* CBI retail sales index partially recovers from Jan slump
* Retailers turning cautious as prices rise fast
* Investment and employment turn negative
* Other surveys: inflation expectations up, consumers worried (Adds comment, background)
By William Schomberg
LONDON, Feb 23 (Reuters) - British consumers returned to the shops this month but a sharp pick-up in inflation following last year’s Brexit vote has made retailers more downbeat about the outlook, an industry survey showed on Thursday.
With the Bank of England and investors watching for how free-spending households react to higher prices, the Confederation of British Industry said on Thursday its retail sales balance rose to +9 this month after slumping to -8 in January.
A Reuters poll of economists had forecast the index would show a weaker rebound to 0.
Despite the stronger-than-expected improvement, there was wariness among retailers, who said they were raising their prices at the fastest pace in almost six years and that prices would rise even more rapidly next month.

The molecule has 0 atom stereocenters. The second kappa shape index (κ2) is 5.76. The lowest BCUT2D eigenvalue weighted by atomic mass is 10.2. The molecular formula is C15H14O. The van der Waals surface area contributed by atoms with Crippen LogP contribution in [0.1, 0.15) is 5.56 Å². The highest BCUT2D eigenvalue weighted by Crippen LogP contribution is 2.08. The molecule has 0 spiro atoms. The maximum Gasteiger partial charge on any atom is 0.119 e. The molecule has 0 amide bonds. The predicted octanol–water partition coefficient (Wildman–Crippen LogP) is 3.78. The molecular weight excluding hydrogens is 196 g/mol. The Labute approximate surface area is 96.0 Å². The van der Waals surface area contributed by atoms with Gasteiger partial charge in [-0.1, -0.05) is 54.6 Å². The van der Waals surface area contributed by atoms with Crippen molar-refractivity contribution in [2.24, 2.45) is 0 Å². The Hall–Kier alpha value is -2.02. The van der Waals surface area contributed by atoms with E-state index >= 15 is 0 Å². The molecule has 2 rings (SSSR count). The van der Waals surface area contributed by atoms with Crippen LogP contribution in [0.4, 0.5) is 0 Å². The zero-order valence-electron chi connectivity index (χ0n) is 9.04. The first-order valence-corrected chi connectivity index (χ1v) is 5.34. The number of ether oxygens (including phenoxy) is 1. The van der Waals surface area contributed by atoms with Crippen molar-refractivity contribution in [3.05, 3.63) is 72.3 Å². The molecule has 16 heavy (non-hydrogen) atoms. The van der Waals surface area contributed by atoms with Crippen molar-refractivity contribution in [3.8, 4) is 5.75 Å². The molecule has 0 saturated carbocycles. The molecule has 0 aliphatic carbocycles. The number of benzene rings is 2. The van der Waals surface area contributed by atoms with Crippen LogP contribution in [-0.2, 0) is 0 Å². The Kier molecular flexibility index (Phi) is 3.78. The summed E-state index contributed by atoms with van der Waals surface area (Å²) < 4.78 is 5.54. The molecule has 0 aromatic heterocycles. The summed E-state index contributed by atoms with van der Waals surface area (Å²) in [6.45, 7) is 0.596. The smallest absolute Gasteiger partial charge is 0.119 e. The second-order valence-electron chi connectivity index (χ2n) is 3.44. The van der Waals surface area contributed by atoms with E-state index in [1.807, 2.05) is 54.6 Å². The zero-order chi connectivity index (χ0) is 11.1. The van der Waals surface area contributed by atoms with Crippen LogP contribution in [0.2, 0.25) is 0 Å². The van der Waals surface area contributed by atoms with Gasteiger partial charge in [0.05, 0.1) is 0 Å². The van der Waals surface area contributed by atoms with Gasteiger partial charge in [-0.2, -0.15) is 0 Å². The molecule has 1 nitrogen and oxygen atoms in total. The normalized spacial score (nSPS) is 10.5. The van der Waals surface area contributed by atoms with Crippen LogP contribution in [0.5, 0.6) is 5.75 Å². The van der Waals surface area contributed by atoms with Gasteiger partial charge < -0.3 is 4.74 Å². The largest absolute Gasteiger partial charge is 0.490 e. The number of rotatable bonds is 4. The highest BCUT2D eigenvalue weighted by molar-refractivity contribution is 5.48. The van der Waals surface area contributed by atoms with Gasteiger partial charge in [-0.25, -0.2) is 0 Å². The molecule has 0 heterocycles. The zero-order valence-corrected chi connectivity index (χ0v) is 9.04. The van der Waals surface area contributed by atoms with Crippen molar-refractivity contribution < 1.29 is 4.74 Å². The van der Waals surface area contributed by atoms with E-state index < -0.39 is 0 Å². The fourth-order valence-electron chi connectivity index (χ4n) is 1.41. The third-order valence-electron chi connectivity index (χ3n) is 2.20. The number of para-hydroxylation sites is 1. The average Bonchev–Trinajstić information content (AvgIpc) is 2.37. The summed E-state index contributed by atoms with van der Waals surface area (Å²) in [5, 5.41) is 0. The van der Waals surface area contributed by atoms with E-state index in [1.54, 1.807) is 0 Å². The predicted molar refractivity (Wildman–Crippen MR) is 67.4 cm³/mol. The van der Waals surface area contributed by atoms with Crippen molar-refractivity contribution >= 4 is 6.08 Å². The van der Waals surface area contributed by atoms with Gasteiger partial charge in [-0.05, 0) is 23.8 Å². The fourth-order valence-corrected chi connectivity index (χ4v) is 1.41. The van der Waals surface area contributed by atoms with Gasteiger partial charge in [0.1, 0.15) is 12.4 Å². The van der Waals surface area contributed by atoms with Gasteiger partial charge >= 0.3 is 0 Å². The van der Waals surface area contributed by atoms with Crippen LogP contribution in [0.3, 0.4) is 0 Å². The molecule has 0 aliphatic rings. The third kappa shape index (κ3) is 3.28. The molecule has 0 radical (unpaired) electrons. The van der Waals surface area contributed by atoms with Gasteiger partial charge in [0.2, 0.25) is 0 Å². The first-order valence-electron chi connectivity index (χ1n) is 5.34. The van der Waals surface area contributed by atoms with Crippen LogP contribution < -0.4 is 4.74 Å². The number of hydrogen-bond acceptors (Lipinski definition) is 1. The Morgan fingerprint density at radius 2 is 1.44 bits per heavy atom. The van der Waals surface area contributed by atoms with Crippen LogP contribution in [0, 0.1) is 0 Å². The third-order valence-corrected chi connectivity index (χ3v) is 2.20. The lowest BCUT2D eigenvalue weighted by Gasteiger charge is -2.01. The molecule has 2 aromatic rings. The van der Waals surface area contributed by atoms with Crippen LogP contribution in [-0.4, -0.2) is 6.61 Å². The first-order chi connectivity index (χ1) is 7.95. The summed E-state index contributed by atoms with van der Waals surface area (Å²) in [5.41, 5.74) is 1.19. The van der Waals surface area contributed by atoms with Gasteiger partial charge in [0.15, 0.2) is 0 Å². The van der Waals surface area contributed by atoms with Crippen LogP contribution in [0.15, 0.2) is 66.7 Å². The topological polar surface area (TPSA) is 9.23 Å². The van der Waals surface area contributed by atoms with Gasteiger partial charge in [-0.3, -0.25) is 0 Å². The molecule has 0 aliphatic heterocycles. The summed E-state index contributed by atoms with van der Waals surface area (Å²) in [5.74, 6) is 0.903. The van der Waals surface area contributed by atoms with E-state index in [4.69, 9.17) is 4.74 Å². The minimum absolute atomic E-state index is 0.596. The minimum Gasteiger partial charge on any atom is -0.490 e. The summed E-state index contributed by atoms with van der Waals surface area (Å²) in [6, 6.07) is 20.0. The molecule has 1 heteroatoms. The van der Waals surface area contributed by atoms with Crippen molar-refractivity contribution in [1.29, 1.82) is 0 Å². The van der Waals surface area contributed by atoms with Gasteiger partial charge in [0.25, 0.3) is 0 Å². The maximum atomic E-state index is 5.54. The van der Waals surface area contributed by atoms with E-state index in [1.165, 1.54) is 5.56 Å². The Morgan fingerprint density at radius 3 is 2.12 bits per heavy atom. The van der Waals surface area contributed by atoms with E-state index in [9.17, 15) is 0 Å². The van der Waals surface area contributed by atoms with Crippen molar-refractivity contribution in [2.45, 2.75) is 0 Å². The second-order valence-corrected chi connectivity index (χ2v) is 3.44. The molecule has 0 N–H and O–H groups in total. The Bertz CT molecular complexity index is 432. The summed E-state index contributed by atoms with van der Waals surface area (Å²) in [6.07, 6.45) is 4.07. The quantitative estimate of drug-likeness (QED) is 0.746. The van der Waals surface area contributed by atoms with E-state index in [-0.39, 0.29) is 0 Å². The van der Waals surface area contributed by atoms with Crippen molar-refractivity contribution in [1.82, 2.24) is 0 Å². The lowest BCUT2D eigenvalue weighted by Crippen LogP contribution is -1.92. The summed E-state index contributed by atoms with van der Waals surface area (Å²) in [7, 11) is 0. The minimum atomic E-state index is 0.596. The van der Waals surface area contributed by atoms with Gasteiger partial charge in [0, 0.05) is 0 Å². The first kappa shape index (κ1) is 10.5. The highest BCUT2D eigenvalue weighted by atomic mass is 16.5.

For the first time in 4-1/2 years, retailers expect their business situation to deteriorate over the next three months, prompting them to scale back investment and hiring.
“As the impact of the weaker pound feeds through supply chains, retailers are trying to absorb some of the increase in their import costs through savings,” CBI economist Ben Jones said.
Consumers helped Britain’s economy to grow strongly in the second half of last year. But there have been signs recently that shoppers are reining in their spending.
Official data released last week showed shoppers bought less in January while inflation hit its highest level since mid-2014 at 1.8 percent.
A survey published on Thursday showed more than 20 percent of consumers are worried about the impact of Brexit on their spending plans over the next year and almost 60 percent said they lacked disposable income.
Bank of England Governor Mark Carney has said he is watching closely to see whether consumers rein in their spending this year, as the BoE has predicted, something which could slow the rise in inflation and reduce the need for higher interest rates.
On the other hand, higher inflation could feed through into higher pay pressures on companies, something the BoE would consider as strengthening the case for a rate hike.
Long-term inflation expectations among the British public hit their highest level in just over three years, bank Citi said on Thursday.
But separate data showed companies gave staff an average pay rise of just 2 percent annual in the three months to the end of January, unchanged from a year earlier. (Additional reporting by James Davey and David Milliken; Editing by Catherine Evans)